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Some titans of the Internet have filed a brief supporting the Web site Craigslist in a civil rights lawsuit. Google, Yahoo, AOL and others do not want Craigslist to be held responsible for discriminatory housing ads that users post on the site.
NPR's Ari Shapiro reports.
ARI SHAPIRO reporting:
Requirements: Clean, Godly, Christian male. A newspaper could never run that ad for a renter. It violates the Fair Housing Act. But according to the Chicago Lawyers' Committee for Civil Rights Under Law, Craigslist did run that ad, along with many others that wouldn't make it in a print publication.
One poster wrote: looking for gay Latino. Another advertised: African-Americans and Arabians tend to clash with me, so that won't work out.
Stephen Libowsky represents the Lawyers' Committee.
Mr. STEPHEN LIBOWSKY (Attorney, Chicago Lawyers' Committee for Civil Rights Under Law): We believe that there's nothing in the Fair Housing Act or in the Communications Decency Act that allows Craigslist to operate differently than the other entities which post ads for housing opportunities.
SHAPIRO: As classified ads increasingly move to the web, civil rights groups want to make sure anti-discrimination laws apply in any venue. But Craigslist CEO, Jim Buckmaster, says his company is very different from a print publication.
Mr. JIM BUCKMASTER (CEO, Craigslist): Our site is more of a self-service platform for people to exchange ideas and information on any topic they choose without any intervention by staff.
SHAPIRO: Whereas a newspaper, he says, is a publication where staffers control every word. Craigslist only has 21 employees, and the site gets more than 10 million postings a month.
Mr. BUCKMASTER: They would like us to be personally responsible for the content of every posting submitted by a user on our site. You know, that's not a defensible position for a largely free classified service.
SHAPIRO: The Lawyers' Committee says the question is not whether Craigslist could easily comply with the law, it's whether the company has an obligation to comply. Libowski says newspaper made the same arguments 40 years ago that Craigslist is making today.
Mr. LIBOWSKY: Complaining that things like the Fair Housing Act either shouldn't apply to them, or that the strictures of the statute were very difficult to comply with, and the courts in those instances said the Act clearly applied to newspapers and that newspapers needed to figure out a way to deal with the problem and, of course, they have.
SHAPIRO: But so far, that's not what most courts have said about the Internet, according to Raymond Ku. He teaches Internet law at Case Western Reserve University. He says the courts have tended to treat Internet service providers as information conduits, not publishers.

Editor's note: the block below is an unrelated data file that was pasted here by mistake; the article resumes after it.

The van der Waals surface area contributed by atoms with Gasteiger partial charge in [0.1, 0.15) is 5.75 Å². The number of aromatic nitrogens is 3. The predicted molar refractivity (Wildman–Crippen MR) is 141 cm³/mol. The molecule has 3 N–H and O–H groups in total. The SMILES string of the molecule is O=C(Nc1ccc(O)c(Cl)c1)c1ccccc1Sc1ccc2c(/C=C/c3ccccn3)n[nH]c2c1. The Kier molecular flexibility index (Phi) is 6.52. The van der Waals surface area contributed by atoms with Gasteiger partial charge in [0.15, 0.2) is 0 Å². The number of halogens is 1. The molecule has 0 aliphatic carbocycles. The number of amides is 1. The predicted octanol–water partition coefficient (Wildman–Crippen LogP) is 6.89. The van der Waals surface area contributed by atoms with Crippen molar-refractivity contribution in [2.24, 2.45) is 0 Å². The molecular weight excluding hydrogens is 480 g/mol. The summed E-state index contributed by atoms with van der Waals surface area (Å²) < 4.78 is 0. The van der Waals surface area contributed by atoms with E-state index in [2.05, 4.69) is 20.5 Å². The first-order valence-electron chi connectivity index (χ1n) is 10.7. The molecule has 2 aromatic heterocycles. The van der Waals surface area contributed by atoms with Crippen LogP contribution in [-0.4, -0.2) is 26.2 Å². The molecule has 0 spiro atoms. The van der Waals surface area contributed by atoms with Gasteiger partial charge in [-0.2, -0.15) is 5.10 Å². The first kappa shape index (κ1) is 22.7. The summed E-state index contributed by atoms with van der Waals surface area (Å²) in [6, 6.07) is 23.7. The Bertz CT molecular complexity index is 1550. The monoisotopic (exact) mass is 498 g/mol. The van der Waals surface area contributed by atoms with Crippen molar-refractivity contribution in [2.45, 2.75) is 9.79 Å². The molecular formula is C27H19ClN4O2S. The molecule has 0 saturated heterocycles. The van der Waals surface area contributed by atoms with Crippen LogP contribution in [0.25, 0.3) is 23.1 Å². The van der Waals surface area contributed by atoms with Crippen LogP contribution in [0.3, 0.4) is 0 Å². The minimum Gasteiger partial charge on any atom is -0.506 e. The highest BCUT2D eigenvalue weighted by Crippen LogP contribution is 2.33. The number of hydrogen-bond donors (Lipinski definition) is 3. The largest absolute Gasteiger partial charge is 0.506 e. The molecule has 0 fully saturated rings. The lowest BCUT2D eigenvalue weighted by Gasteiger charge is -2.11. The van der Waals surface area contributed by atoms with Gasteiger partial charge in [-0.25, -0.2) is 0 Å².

Professor RAYMOND KU (Professor of Law, Case Western Reserve University): So, for example, your telephone company doesn't look and monitor the telephone calls to say these calls should go through and these shouldn't, and as a result of that they're given much greater immunity.
SHAPIRO: The person who makes an offensive comment can be sued, but courts have not held companies like AOL responsible for providing chat rooms where people make offensive comments. If Craigslist loses this lawsuit, it could have a huge impact on companies like AOL, Google, Yahoo and Amazon. That's why those companies filed a brief supporting Craigslist. John Palfrey directs the Berkman Center for Internet and Society at Harvard Law School.
Professor JOHN PALFREY (Executive Director, Berkman Center for Internet and Society, Harvard Law School): The practical argument, of course, is it would be enormously expensive if you had to monitor everything on every Web site that somebody was publishing on your service.
SHAPIRO: Amazon might have to hire people to monitor millions of book reviews. Google could be responsible for everything people published on the company's free blogger service. Palfrey says, in addition to the practical argument, there's also one based on principle.
Prof. PALFREY: There's an argument that said you don't want an e-Bay or a Craigslist or a Google monitoring everything that gets put online and actually acting as censors throughout the Internet that they're publishing.
SHAPIRO: He says if Craigslist loses this suit, there could be broader accountability for what people say on the Web, and that might begin to limit the chaotic, unfiltered, sometimes offensive speech that fills the Internet today.
Ari Shapiro, NPR News.
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